Durango is gorpcore
Durango dirtbags rejoice – outdoor grunge is all the rage
Back in 1993, USA Today dubbed Durango “the worst-dressed city in America.” They weren’t necessarily wrong. If you were to put a local in a lineup with half a dozen people who’d just been rescued from a plane crash, forced to survive by rummaging through their luggage to find the least flattering, most functional gear possible, you’d be hard-pressed to pick out the local. The only tell would be that the local would probably ask if you were down to bag a quick peak after work and then grab a beer.
As is the case with most people in town, you’ve likely always thought of your clothes as a way to signify that you enjoy the outdoors, care about the environment at least 10% more than the average citizen and participate in no fewer than three extreme sports. You might have a puffer that’s riddled with campfire holes or worn your socks n’ chacs with pride, thinking to yourself, “now this is the ultimate middle finger to the fashion world.” And you would have been right. Until now.
After 30 years, Durangatang style has finally hit the world of high fashion. We’ve become gorpcore icons.
No, I didn’t just have a stroke. Gorpcore is unfortunately a real word, coined by the fashion industry to describe the current trend of hiking-inspired streetwear – aka outdoor clothing for people who hate the outdoors. The term is an acronym for the phrase “good ol’ raisins and peanuts” to describe trail mix, and my No. 1 piece of evidence that this trend is not actually for outdoor enthusiasts. I’ve never heard someone call trail mix gorp, and raisins and peanuts are arguably the worst parts of trail mix.
Luckily, the fashion world isn’t concerned with which parts of trail mix hikers prefer (chocolate, obviously) or the reality of using technical gear for anything remotely technical. All that matters is the aesthetic.
Giant puffers, tacky vests and anything with Gore-Tex are all gorpcore “must-haves.” Teen Vogue described the trend as “hiker meets off-duty model,” but I’d liken it more to “Gaper Day at Purg meets that one finance bro from college that you hate.”
Another article notes that a core tenet of the trend is color: “the clothes tend to be rather colorful – unless they’re not.” Profound. It goes on to state that gorpcore items are often red, orange, purple and pink as a way to “harken back to the colors we find in the things that mesmerize us in nature.” Or, you know, maybe it’s because those bright colors are what keep us from getting shot during hunting season or help search and rescue find us when lost in the wilderness? Either way, you’re going to absolutely slayyy in that neon windbreaker.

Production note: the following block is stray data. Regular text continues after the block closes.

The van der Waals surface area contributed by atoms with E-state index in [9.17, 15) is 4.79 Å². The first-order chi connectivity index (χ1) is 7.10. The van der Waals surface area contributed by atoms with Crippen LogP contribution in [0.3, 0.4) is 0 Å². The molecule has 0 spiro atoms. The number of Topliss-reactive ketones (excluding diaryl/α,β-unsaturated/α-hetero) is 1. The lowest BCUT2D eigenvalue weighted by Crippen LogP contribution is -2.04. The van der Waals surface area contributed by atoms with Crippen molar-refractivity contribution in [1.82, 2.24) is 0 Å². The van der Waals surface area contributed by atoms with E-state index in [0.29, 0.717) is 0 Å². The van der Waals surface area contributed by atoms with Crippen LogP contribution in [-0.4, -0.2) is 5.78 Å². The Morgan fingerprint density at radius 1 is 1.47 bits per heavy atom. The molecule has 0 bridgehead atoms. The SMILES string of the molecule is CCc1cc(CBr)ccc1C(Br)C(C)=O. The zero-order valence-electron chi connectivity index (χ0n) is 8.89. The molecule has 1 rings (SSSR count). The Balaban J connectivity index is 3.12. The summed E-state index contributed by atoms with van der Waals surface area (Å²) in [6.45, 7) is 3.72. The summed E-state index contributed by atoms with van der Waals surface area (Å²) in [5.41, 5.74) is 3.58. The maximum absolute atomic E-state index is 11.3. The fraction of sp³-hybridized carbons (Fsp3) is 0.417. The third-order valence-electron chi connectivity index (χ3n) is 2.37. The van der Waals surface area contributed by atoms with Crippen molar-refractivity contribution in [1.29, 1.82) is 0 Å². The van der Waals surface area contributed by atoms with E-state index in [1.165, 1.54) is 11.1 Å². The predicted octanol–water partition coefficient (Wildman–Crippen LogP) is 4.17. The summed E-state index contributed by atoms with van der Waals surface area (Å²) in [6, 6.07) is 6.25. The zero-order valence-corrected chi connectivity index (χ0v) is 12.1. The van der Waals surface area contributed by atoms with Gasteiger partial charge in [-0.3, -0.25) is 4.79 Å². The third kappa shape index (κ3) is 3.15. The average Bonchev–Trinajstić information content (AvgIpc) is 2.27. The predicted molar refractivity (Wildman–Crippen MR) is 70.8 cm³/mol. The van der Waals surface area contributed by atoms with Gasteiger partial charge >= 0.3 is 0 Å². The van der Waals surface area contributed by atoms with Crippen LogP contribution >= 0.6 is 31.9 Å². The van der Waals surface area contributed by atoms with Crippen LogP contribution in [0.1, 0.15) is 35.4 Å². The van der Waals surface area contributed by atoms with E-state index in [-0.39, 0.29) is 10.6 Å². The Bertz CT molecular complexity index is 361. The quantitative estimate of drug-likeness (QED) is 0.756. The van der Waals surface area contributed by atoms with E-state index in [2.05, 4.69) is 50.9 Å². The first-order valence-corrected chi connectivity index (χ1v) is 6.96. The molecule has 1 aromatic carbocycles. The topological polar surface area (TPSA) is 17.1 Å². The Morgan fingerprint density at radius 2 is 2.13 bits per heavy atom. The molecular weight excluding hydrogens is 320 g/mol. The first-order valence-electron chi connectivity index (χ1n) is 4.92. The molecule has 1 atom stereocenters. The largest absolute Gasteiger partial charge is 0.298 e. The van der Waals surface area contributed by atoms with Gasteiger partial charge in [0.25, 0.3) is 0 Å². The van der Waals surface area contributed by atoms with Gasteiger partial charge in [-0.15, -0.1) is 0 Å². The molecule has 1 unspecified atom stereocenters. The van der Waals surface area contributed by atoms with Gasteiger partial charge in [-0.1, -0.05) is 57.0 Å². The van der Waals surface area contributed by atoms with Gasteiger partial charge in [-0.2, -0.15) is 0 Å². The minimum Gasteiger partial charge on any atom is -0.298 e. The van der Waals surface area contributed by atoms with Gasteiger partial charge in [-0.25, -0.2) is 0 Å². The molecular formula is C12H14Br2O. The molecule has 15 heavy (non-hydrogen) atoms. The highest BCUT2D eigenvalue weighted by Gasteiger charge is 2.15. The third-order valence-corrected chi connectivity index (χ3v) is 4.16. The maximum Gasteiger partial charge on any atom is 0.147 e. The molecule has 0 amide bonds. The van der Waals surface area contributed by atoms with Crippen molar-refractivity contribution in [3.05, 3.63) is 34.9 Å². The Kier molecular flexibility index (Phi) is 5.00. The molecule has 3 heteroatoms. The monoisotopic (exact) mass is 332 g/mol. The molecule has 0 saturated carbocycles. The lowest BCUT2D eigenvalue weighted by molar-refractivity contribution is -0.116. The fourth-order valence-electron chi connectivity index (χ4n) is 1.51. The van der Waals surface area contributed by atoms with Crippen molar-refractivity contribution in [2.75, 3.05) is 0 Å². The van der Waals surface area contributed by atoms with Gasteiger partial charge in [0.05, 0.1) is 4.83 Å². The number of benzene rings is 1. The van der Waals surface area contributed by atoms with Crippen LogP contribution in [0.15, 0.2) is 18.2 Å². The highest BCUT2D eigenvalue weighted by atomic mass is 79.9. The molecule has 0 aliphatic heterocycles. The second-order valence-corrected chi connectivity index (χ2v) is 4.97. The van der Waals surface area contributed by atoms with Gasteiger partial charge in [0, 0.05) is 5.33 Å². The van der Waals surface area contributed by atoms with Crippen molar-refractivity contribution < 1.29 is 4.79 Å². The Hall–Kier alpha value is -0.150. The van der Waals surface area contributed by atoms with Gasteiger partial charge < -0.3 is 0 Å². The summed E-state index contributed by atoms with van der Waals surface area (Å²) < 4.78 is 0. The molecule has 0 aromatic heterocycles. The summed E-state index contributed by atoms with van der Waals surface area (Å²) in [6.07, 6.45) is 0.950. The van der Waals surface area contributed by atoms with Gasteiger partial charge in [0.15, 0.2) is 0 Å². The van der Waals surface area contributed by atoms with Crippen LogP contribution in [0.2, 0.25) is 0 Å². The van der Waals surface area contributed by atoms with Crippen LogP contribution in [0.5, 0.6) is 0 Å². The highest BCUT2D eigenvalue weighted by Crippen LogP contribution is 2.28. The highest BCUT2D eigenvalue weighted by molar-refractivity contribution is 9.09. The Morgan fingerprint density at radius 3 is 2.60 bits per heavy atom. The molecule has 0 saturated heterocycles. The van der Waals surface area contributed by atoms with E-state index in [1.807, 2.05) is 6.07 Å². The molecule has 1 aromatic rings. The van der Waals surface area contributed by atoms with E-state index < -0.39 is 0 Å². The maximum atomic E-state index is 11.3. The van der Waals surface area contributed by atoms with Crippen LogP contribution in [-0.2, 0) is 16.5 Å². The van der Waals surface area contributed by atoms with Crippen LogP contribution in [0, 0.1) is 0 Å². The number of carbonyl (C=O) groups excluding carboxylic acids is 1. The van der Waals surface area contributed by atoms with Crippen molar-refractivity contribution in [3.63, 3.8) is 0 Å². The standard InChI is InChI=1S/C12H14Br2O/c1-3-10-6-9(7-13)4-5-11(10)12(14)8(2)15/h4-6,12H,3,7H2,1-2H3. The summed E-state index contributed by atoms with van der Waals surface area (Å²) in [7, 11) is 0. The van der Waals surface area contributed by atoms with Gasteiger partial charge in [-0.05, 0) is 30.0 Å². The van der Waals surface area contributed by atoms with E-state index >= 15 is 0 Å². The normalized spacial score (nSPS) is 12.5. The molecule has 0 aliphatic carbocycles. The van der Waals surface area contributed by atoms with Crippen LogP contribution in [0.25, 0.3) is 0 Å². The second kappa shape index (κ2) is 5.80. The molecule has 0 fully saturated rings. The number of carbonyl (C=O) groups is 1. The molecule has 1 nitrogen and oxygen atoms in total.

Right now your Instagram is probably a goldmine of gorpcore content. Don’t believe me? Just check out this description of the perfect gorpcore outfit: “try wearing a pair of baggy cargo pants with an oversized fleece vest – and don’t forget to accessorize with a reusable water bottle.” Yes, your Nalgene is an accessory. You’ve been accessorizing for years without even knowing it, you little fashionista.
For most of us, though, this trend isn’t new. It just has a new name and a wider target audience thanks to social media. The wealthy have been co-opting expensive technical gear for decades, wearing logos as status symbols (looking at you, Patagucci). After all, a huge part of the appeal is the escapism it provides – the idea that by purchasing a new jacket or top-of-the-line hiking boots, you’re that much closer to reconnecting with The Great Outdoors ... without having to spend any time outside or thinking about stewardship or any of that boring crap. Yuck.
For the perfect example of heinously expensive escapism, Google the $3,500 North Face Gucci-branded tent. Try to hold in the obscenities and the vomit, but buckle up because there’s more. Porsche makes its own rooftop tent for a cool $6,500. And for those who are really committed to the gorp aesthetic, simply cut out the middle man and pay $109,000 for the Louis Vuitton Monogram Tent. It’s barely big enough for two people and is described as the ultimate backyard camping experience! Emphasis on the backyard part.
Like these overpriced, underperforming tents, gorpcore clothing isn’t actually intended to be used. It’s a fashion statement. One that only holds value until it’s inevitably dethroned by the next micro trend and the pieces end up exactly where they were designed to go: in a landfill on top of last season’s cash cow fad.
If you really want to get on the gorp train, love your old clothes. Send your Chacos in to be repaired. Get a patch for your puffer jacket that’s puking out filling. Spray your snow pants with Scotchguard so they can last another season. Do what you can to buy your gear used, whether it’s from thrift stores, resale shops or online garage sales like Facebook Marketplace and Poshmark. And, most importantly, be sure to get outside and enjoy your gear.
Remember, you’re not gorpcore unless you live gorpcore.
– Addyson Santese